Should we stay or should we go?

Should we stay or should we go?

The calamity has really finally arrived, for us in the UK at least.

Network Rail should be pulling out a plan from a top drawer saying “Don’t worry here it is”, the Government should have pulled a plan saying “Here it is, sadly we have to move people out, but it takes an event like this for everyone to believe – we have all been making this happen, we are all responsible, now let’s adapt and cut carbon to prevent it from getting worse.”
Ah, that would be great. People would have less trauma if they knew they would be supported, cared for, re-homed and something constructive to do.

No building or dredging is going to stop this. Of course, it would help, but for how long?
The real gritty science that everyone needs to grasp, tells us over and over again this STUFF has happened before and is here again now.
Where the past glaciers carved out a destiny in our country, those places will get wet. Look for them, find out, its time for you to educate yourself. Remember your Geography, sleepy classroom last ice age? Look it up now, remind yourself.

Those who are in their comfy homes now pointing fingers and moaning, need to get their pens out (because they can) and write a letter to their MP to ask if they ‘could please get with the climate picture’. There is only one big solution, addressing CARBON with immediate effect.

Using the atmosphere as a carbon dumping ground is no longer acceptable. A recent paper published in Nature has suggested we’re heading towards a 4 degree C increase by 2100. My daughter has just turned four. This rise could make the world uninhabitable for humans. It means my daughter, won’t really get a chance to see in her 90s, even if she was healthy….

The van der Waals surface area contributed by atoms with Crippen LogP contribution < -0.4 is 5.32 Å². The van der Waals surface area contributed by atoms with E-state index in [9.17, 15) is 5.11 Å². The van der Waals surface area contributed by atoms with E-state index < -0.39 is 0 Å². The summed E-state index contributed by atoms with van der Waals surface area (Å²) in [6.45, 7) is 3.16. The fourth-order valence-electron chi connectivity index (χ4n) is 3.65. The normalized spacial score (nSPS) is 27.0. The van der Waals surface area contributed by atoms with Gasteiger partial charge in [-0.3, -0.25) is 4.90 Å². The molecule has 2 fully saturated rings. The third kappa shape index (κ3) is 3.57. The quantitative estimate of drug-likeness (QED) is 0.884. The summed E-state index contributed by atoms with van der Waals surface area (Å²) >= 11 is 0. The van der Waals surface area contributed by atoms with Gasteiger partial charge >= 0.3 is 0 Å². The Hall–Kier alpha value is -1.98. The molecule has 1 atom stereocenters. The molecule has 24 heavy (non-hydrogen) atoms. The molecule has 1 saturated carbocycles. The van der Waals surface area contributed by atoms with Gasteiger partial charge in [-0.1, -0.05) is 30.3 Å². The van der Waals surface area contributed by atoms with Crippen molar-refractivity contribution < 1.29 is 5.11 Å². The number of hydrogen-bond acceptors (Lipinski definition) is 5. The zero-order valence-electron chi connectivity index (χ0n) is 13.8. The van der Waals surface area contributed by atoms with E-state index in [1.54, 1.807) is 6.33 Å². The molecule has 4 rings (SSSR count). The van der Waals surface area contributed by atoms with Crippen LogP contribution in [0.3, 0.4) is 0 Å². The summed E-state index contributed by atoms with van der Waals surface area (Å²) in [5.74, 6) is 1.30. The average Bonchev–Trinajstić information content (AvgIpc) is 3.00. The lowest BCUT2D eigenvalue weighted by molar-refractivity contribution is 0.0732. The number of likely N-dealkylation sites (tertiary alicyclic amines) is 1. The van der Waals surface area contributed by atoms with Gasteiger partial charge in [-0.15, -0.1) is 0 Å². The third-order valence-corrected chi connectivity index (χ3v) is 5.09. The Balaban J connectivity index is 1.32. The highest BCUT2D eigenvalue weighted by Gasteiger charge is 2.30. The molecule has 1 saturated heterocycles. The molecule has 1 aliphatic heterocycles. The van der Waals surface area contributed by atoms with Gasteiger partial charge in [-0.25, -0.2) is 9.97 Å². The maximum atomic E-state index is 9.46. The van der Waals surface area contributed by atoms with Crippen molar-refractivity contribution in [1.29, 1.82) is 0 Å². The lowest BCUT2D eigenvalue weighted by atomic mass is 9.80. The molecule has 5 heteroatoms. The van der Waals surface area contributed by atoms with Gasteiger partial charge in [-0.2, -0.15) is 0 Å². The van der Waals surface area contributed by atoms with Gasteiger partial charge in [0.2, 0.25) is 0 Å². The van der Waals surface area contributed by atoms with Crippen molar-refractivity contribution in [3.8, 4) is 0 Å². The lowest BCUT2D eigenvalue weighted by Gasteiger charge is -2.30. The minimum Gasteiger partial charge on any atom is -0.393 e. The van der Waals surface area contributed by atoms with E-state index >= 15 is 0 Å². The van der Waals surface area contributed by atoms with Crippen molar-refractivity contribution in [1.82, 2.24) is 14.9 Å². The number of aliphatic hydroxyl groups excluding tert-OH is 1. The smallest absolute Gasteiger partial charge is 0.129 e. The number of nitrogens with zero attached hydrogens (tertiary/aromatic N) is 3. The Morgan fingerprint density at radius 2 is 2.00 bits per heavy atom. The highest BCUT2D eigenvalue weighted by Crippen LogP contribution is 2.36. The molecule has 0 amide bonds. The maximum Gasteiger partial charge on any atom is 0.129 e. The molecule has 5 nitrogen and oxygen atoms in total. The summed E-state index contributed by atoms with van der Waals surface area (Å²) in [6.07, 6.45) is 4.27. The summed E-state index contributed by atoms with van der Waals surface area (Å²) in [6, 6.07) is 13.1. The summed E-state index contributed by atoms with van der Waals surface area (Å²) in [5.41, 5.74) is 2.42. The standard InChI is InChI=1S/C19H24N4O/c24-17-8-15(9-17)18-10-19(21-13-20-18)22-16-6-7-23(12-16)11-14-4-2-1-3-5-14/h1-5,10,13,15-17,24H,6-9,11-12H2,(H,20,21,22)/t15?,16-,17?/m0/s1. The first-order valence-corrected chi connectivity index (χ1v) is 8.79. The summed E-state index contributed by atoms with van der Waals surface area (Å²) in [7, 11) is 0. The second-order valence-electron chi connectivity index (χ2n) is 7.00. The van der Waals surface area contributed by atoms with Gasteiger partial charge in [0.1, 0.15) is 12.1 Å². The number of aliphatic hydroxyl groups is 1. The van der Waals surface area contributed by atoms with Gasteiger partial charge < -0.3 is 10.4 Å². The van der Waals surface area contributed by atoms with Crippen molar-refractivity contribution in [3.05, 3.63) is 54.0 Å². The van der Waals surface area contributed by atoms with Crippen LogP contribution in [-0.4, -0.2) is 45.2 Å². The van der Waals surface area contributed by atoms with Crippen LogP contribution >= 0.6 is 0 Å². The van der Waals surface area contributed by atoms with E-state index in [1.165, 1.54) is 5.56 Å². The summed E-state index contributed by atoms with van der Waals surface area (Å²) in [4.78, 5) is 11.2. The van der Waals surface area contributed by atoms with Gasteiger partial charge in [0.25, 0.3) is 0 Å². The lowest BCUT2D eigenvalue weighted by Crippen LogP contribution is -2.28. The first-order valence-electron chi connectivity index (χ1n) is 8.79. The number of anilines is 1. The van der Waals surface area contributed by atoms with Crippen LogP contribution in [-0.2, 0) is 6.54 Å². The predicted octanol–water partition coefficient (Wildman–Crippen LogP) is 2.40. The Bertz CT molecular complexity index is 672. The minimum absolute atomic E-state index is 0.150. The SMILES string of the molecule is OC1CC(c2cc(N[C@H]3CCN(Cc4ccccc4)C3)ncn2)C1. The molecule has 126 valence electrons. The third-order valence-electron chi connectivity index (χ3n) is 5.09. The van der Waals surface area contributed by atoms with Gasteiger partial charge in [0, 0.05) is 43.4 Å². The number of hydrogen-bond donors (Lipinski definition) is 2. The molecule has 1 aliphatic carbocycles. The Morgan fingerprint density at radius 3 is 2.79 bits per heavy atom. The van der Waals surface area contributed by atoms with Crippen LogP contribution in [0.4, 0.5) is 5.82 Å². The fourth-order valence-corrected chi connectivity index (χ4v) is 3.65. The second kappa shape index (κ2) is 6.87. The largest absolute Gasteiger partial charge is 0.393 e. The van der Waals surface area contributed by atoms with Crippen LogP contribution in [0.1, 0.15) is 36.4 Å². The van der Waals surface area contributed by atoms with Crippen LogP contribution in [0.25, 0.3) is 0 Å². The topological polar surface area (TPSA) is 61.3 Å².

(Nature 505, 37–42 Published online 01 January 2014 Steven C. Sherwood, Sandrine Bony & Jean-Louis Dufresne Spread in model climate sensitivity traced to atmospheric convective mixing).

You can also enjoy scan reading Should we stay or should we go an article I wrote highlighting the evidence is all here in nature, abrupt climate change has occurred in the past many times, merely showing this vulnerable world and its current experience is little in comparison. Yet if we keep dumping our carbon in the atmosphere – that 2100 date that makes people drift off disinterested might turn into something much sooner.

Reasons to be cheerful – you can:
(1) Write to your MP (support them they are as scared as you are)
(2) Do the Top Ten Carbon Cutting Pledges
(3) Make a personal flood plan, even if you live on top of the highest hill (you’ll know how to help others).
Print this off now, if you are lucky enough to have power. The Cornwall Community Flood Forum Booklet that includes a list of things to fill out to be ready